At 19, I decided to go to Japan for a month. By myself.
I was woefully unprepared.
It was the final part of my gap year; I’d spent the first three months as a volunteer living and working on a kibbutz in Israel, followed by 8 months back in the UK, during which time I worked for The Disney Store, volunteered with a youth group for teenagers with and without learning difficulties, and joined a similarly integrated drama group called WILD (We Injoy Loadsa Drama).
Indeed, I had spent my gap year testing my boundaries, putting myself into new situations, completely out of my comfort zone. Live and work in a foreign country? Sure! Work in a busy store to overcome shyness? Yes! Help run youth group activities? Why not! Act on stage with a drama company? Of course! Travel alone to Japan? OK! It was as if I was forcing myself to be more outgoing and adventurous, to create a new me.
Traveling to Japan for a month was not completely random. During my time on the kibbutz, I had made friends with a girl from Japan, and we’d kept in touch via letters. I thought I’d make the most of knowing someone there and take the opportunity to visit.
For the first week, though, I would be on my own in Tokyo.
As I said at the beginning of this post, I was woefully unprepared. I hadn’t even booked any accommodation, I figured I’d sort it out when I got there. Remember, this was 1994 and before the internet, so booking a hotel room or hostel or anything required either phoning or writing to them. I hadn’t bothered to do that.
Upon arriving at Narita airport, on that hot and sticky August day, after a long flight from London via Amsterdam, I made my way to a tourist information booth. I asked for help in finding a youth hostel in Tokyo. I didn’t know a single word of Japanese, and relied completely on the English ability of the person behind the desk.
Miraculously, they managed to book me into a hostel, and provided me with directions on how to get there. It was an hour and a half away, by train, and I had to change trains twice.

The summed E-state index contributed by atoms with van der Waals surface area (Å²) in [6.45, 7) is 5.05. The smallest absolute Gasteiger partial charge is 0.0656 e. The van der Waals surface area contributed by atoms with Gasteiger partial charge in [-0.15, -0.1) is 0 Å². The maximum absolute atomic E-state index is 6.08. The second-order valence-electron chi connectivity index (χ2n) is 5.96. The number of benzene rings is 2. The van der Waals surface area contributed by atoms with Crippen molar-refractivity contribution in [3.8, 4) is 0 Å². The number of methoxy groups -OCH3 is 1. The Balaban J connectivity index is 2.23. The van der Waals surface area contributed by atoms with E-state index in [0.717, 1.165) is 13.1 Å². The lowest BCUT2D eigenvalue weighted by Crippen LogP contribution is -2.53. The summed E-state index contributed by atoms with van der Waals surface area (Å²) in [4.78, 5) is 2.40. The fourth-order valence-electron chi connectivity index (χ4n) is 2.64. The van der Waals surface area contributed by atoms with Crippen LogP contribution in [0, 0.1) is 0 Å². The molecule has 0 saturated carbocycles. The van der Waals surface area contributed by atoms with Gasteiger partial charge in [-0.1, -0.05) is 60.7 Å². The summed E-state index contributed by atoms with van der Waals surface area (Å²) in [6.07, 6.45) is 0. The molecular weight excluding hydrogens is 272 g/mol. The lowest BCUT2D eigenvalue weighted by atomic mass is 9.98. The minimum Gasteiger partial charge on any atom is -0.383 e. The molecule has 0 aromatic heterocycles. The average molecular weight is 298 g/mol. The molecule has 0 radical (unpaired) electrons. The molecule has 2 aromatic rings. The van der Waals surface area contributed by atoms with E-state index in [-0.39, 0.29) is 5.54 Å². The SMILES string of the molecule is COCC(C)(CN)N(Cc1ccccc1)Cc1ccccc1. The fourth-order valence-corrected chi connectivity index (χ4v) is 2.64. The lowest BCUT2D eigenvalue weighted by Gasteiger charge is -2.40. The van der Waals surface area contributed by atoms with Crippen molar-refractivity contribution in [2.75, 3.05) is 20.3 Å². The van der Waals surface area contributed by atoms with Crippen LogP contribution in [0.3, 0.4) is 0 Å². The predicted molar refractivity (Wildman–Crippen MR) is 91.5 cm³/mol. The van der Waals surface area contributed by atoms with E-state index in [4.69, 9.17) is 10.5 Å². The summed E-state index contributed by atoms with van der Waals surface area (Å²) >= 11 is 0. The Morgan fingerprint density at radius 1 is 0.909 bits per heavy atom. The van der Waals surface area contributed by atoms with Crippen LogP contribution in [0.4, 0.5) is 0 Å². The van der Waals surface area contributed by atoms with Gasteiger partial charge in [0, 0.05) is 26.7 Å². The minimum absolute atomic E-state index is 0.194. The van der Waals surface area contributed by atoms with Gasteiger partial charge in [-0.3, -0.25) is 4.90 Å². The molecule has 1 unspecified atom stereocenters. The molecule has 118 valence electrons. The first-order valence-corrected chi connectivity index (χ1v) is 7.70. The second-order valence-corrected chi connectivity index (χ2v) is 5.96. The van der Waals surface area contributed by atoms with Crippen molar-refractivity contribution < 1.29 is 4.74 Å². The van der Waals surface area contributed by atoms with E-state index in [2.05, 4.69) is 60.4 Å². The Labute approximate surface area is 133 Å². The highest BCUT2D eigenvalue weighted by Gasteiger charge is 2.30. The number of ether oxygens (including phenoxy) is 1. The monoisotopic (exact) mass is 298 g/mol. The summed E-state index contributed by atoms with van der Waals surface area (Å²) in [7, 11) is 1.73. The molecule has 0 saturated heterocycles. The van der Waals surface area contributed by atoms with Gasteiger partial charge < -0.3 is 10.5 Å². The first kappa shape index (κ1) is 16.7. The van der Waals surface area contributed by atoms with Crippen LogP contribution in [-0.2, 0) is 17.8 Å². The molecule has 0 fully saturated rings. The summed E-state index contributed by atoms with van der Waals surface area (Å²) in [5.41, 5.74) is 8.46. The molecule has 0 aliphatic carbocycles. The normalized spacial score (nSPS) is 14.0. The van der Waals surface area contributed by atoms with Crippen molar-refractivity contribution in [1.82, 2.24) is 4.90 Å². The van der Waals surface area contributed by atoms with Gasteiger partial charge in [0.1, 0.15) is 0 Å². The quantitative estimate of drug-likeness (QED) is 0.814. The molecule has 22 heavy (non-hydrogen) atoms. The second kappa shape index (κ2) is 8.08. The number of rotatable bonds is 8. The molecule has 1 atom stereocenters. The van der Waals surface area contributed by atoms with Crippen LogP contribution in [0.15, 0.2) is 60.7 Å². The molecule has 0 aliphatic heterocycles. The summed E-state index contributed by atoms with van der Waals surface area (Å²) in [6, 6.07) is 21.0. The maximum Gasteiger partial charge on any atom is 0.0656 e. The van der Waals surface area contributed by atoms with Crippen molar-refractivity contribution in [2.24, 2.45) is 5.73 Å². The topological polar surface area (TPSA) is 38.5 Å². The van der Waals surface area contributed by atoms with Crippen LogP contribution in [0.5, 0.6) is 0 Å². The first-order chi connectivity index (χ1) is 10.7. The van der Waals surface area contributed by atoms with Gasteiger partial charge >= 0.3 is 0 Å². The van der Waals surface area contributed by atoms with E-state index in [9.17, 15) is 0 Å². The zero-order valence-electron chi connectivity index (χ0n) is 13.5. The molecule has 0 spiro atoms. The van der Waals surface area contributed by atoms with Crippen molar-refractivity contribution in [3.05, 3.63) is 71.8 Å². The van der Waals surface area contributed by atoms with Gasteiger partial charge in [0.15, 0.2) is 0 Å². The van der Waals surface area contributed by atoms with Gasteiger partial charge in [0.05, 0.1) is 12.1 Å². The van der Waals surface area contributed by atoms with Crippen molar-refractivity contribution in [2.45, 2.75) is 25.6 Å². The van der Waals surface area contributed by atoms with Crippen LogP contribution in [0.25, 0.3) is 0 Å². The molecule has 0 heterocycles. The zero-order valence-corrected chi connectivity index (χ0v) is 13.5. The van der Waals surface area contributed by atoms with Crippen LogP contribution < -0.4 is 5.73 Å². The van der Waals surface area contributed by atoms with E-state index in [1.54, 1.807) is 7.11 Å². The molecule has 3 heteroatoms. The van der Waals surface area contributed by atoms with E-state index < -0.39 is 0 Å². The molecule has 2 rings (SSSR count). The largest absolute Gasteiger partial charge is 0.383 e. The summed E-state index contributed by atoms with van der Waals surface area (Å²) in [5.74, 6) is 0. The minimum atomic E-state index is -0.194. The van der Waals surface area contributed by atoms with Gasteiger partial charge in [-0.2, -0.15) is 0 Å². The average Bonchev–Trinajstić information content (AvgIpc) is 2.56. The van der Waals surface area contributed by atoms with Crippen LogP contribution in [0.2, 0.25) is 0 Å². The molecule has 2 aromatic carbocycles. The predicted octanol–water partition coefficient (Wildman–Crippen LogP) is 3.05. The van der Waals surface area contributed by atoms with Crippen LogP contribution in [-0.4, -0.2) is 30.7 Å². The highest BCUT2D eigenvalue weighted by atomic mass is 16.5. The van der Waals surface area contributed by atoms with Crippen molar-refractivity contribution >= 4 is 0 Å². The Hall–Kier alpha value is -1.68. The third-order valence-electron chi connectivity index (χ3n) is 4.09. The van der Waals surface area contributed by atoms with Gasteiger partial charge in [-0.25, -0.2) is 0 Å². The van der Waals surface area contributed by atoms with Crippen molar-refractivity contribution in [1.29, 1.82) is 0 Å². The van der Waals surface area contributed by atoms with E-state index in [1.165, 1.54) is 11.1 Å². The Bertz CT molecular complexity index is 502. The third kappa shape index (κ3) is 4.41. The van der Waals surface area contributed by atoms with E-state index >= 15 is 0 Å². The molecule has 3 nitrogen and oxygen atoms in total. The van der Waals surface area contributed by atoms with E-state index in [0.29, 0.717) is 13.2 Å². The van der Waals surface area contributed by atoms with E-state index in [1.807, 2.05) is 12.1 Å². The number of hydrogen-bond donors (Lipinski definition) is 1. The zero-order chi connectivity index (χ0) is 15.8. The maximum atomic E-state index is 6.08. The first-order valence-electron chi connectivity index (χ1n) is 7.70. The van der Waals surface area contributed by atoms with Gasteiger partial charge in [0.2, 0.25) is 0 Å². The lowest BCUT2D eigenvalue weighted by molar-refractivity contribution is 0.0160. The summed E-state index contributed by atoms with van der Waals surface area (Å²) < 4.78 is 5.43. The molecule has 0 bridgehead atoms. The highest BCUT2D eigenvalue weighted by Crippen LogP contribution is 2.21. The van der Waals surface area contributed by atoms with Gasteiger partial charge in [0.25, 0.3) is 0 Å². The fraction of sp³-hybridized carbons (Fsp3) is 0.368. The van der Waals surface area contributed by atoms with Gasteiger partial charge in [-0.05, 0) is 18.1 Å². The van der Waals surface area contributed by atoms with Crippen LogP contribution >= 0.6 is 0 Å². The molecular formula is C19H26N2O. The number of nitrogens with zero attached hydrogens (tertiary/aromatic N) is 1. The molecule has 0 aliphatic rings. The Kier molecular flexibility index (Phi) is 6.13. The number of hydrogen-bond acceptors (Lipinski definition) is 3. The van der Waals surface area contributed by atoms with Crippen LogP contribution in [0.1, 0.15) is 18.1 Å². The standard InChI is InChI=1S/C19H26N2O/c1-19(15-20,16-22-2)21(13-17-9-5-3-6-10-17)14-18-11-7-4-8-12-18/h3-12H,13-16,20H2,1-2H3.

I still have the map and directions that they gave me, which I had stuck into a scrapbook to document my trip. I had to count the number of stops to make sure I changed in the right place. Trying to navigate my way around an alien transport system, while carrying a massive rucksack on my back in the hot, humid summer, was not my most pleasant of experiences, but, somehow, dripping with sweat, I found the correct building, in the middle of Tokyo, and checked into the Yoyogi Youth Hostel in the Shibuya district.
After settling into my dorm, I had one of the best showers of my life. The next day, as I was exploring the hostel I bumped into the only other Western face I had seen since my arrival. I can’t remember who said Hello first, but we quickly became friends.
His name was Gregoire, we were about the same age, and he was from France. Like me, this was his first time in Japan. He had been studying Japanese, so I realised that he would be a useful friend to have, to help navigate the city. He didn’t speak much English, but I knew schoolboy French, so we managed just fine.
We decided to explore Tokyo together. Over the following days we visited the Imperial Palace gardens, the National Museum of Modern Art, the Meiji Shrine, and managed to use the complicated metro system despite getting lost a few times.